On the Stafford Centennial

You spent your life writing poems
shaped from the earth
with the quiet force of water,
reminding us of the danger
putting anyone on a pedestal.
Now that you’re gone
we dress you up
in hero’s cloth
but I recall the dry dust
of the internment camps,
the forgotten people
on the edge of town,
the hubris of war
and the darkness that waits
beyond the frail light
of our traveling circus.
I remember these things Bill
and won’t forge them
into a statue.



Tell It All

When you’re writing the eulogy
make sure to tell about the broke down trucks,
our cabin on the creek with the blown off roof,
the cobblestone curb on the lower Eastside
where we found two junkies crying,
remembering how they once had been.
The dogs and pups you loved,
the way the kids smelled in their sleep
and my hand wrapped in a sock
after catching it in a saw on the Cane.
Morning sun on the rimrock,
laughter of the canning room,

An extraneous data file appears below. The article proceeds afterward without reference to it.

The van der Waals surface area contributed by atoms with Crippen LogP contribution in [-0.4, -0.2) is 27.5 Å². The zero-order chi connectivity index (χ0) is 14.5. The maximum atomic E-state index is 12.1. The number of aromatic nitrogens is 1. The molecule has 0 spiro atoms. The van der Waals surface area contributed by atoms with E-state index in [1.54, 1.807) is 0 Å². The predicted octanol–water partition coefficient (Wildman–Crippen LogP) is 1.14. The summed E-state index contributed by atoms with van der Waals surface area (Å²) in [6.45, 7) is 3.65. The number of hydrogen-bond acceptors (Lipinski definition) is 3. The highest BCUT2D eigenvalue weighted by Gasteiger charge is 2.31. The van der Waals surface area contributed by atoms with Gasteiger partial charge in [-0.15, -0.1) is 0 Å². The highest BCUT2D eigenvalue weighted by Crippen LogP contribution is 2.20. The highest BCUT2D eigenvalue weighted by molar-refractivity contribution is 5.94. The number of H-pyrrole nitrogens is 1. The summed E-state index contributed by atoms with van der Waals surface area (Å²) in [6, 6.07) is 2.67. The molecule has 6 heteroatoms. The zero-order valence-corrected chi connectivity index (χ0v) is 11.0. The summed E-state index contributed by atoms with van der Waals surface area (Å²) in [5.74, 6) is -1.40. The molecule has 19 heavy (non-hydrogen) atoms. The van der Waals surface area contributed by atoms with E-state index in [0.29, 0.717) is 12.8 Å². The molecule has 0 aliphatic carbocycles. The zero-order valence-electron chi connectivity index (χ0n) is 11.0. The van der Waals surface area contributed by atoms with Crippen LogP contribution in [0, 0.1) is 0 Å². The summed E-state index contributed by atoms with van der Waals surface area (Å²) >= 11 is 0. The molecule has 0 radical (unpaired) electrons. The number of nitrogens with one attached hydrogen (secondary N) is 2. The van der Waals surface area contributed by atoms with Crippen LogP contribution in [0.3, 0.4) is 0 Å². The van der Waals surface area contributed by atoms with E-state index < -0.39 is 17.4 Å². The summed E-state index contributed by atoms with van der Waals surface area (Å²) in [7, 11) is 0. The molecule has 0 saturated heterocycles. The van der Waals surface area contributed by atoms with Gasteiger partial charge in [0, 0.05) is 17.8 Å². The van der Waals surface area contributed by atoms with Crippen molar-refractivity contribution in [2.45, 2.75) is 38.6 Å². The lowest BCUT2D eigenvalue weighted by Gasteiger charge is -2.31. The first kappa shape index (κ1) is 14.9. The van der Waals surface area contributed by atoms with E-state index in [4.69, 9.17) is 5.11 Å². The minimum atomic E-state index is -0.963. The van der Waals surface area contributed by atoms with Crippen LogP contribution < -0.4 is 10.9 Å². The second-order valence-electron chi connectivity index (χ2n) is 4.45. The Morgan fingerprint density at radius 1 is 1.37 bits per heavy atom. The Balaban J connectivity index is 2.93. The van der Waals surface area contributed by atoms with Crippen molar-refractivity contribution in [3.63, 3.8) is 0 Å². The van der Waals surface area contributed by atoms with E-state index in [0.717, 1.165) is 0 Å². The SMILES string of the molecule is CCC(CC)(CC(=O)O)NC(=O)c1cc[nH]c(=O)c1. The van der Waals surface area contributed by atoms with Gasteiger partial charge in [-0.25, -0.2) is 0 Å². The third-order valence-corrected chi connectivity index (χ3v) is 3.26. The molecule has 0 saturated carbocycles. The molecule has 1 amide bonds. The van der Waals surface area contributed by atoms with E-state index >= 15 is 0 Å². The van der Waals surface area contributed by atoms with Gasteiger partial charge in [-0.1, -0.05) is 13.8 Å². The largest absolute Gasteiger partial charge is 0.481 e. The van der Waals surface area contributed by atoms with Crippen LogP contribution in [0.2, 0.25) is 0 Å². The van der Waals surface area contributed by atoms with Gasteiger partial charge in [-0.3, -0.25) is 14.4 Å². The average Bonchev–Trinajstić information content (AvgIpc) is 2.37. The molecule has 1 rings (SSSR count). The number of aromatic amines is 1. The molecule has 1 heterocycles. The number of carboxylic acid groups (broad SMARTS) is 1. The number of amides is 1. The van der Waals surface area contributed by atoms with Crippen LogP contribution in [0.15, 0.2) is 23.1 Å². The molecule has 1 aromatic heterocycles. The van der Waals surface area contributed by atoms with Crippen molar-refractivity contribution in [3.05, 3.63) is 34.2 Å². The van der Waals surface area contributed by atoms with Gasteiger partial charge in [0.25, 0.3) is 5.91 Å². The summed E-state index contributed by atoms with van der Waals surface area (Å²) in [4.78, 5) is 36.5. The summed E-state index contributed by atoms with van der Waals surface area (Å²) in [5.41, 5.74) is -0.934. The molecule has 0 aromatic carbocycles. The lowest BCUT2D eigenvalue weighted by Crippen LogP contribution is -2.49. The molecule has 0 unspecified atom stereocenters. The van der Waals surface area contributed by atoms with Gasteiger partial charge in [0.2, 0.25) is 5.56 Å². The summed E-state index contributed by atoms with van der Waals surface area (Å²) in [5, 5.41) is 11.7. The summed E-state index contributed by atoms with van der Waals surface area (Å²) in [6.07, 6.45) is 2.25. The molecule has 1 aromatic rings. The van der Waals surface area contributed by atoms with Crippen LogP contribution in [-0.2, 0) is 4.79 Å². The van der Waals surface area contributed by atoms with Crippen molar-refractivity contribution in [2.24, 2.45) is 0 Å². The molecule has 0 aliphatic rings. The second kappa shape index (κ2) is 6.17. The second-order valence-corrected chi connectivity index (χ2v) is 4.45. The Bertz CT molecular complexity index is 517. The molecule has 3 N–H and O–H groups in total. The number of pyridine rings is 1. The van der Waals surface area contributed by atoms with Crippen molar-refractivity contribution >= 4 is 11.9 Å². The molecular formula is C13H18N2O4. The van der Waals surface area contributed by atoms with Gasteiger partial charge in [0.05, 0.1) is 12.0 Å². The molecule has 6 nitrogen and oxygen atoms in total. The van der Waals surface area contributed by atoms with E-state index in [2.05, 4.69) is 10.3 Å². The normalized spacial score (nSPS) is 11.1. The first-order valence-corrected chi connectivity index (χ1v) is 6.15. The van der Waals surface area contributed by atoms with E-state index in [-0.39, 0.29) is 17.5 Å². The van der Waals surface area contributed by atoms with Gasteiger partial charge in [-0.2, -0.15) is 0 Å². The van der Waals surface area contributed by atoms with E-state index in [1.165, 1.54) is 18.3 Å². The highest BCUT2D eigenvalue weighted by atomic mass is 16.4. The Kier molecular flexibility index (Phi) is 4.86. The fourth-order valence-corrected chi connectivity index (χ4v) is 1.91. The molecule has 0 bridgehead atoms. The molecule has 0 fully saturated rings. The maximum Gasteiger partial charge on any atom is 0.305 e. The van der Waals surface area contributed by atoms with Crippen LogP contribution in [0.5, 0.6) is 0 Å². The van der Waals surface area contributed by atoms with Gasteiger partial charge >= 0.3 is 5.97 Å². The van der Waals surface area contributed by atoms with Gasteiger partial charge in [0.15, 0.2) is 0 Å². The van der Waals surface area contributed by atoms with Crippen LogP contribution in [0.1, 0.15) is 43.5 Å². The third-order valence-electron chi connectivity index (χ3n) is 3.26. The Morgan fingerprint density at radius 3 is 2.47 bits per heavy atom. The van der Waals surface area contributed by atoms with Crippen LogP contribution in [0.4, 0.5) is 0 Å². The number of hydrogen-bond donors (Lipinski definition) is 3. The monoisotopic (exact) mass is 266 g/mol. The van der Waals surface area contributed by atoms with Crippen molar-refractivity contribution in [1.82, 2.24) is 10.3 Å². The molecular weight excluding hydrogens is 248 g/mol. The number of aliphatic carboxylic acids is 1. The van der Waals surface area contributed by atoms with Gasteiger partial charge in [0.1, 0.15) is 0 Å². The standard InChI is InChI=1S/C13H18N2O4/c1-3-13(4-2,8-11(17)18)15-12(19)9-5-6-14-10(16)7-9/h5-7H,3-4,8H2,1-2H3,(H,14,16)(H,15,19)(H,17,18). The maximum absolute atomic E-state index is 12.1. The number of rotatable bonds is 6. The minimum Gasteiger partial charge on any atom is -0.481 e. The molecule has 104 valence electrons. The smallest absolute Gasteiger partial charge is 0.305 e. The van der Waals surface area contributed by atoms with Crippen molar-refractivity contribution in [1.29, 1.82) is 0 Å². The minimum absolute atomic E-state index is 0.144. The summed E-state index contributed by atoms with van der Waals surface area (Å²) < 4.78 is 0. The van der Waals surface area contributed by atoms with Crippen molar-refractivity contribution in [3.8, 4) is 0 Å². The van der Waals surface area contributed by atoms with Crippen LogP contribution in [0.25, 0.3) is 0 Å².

walking in the deep woods
and the way we broke our hearts.
Mention how I let you down
but we stayed together,
how the weight bent us double
yet we didn’t break.
The crazed look in Bob’s eyes
and the viking with his drywall trowel;
our place on the islands,
and the woman who taught me kindness.
Tell it like it wasn’t –
cowboying in Argentina,
rescuing ships at sea
and how we laugh
when the truth doesn’t matter.
Be sure to mention the redhead
with her Irish potatoes,
old Henry who worked us to shame
and how we gave them hell.
Tell it brother. Tell it all.



Linda and Don on Waldron


Lifted from our Skin

Who am I to ask you questions,
you’ve lived your life,
taken the risks
of love defeated
and moments shining.
Do I need to hear it all
or can I rest with you
in the silence,
letting pulse pound
until lifted from our skin
we know the truth
of the unscarred eternal,
weather worn, bent by time
undivided and forever.




Blessing to Begin

In the dark of early morning
when first light flickers
the quiet peace intact
before the city stirs,
I lend my voice
to the undimmed stars
with news of the worried planet
torn by war and secrets,
the earth herself betrayed,
offering a prayer of thanks
within the unconscionable,
grateful, open hearted
asking for day’s light
and a blessing to begin.




Belonging to the Night

The bare trees and gypsy fog are in love,
our dark valley full of their entwining.
No moon, only streetlight
and winter silence
holding their embrace,
belonging to the night
and movement of the stars.